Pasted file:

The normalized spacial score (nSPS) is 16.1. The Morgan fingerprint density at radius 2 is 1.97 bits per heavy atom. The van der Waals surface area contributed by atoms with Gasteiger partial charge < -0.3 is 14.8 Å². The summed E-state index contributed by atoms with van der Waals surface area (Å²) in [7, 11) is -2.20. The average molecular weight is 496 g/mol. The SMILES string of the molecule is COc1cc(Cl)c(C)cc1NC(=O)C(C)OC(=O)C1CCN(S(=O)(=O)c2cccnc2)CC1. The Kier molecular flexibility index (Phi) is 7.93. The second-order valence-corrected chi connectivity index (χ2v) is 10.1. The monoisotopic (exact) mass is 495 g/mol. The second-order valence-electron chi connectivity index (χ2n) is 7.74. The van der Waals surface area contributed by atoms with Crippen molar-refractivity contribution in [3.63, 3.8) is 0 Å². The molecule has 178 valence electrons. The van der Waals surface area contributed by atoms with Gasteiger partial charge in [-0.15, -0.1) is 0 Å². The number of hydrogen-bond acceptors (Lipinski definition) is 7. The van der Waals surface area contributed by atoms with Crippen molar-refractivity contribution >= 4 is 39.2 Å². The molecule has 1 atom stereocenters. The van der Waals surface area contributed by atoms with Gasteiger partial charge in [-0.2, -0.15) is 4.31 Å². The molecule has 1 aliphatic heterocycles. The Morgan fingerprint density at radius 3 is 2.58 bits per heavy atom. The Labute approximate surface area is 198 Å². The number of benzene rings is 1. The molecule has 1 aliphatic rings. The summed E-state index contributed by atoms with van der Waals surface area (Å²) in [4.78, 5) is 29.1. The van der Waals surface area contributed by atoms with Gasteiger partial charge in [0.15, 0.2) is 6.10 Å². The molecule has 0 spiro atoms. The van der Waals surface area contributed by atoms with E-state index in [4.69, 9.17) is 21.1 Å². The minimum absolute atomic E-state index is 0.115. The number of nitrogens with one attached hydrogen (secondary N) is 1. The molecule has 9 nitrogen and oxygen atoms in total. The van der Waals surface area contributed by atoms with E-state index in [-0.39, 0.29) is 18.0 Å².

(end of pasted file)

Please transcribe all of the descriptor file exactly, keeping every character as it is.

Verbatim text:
The normalized spacial score (nSPS) is 16.1. The Morgan fingerprint density at radius 2 is 1.97 bits per heavy atom. The van der Waals surface area contributed by atoms with Gasteiger partial charge < -0.3 is 14.8 Å². The summed E-state index contributed by atoms with van der Waals surface area (Å²) in [7, 11) is -2.20. The average molecular weight is 496 g/mol. The SMILES string of the molecule is COc1cc(Cl)c(C)cc1NC(=O)C(C)OC(=O)C1CCN(S(=O)(=O)c2cccnc2)CC1. The Kier molecular flexibility index (Phi) is 7.93. The second-order valence-corrected chi connectivity index (χ2v) is 10.1. The monoisotopic (exact) mass is 495 g/mol. The second-order valence-electron chi connectivity index (χ2n) is 7.74. The van der Waals surface area contributed by atoms with Crippen molar-refractivity contribution in [3.63, 3.8) is 0 Å². The molecule has 178 valence electrons. The van der Waals surface area contributed by atoms with Gasteiger partial charge in [-0.15, -0.1) is 0 Å². The number of hydrogen-bond acceptors (Lipinski definition) is 7. The van der Waals surface area contributed by atoms with Crippen molar-refractivity contribution >= 4 is 39.2 Å². The molecule has 1 atom stereocenters. The van der Waals surface area contributed by atoms with Gasteiger partial charge in [-0.2, -0.15) is 4.31 Å². The molecule has 1 aliphatic heterocycles. The Morgan fingerprint density at radius 3 is 2.58 bits per heavy atom. The Labute approximate surface area is 198 Å². The number of benzene rings is 1. The molecule has 1 aliphatic rings. The summed E-state index contributed by atoms with van der Waals surface area (Å²) in [4.78, 5) is 29.1. The van der Waals surface area contributed by atoms with Gasteiger partial charge in [0.15, 0.2) is 6.10 Å². The molecule has 0 spiro atoms. The van der Waals surface area contributed by atoms with E-state index in [4.69, 9.17) is 21.1 Å². The minimum absolute atomic E-state index is 0.115. The number of nitrogens with one attached hydrogen (secondary N) is 1. The molecule has 9 nitrogen and oxygen atoms in total. The van der Waals surface area contributed by atoms with E-state index in [-0.39, 0.29) is 18.0 Å².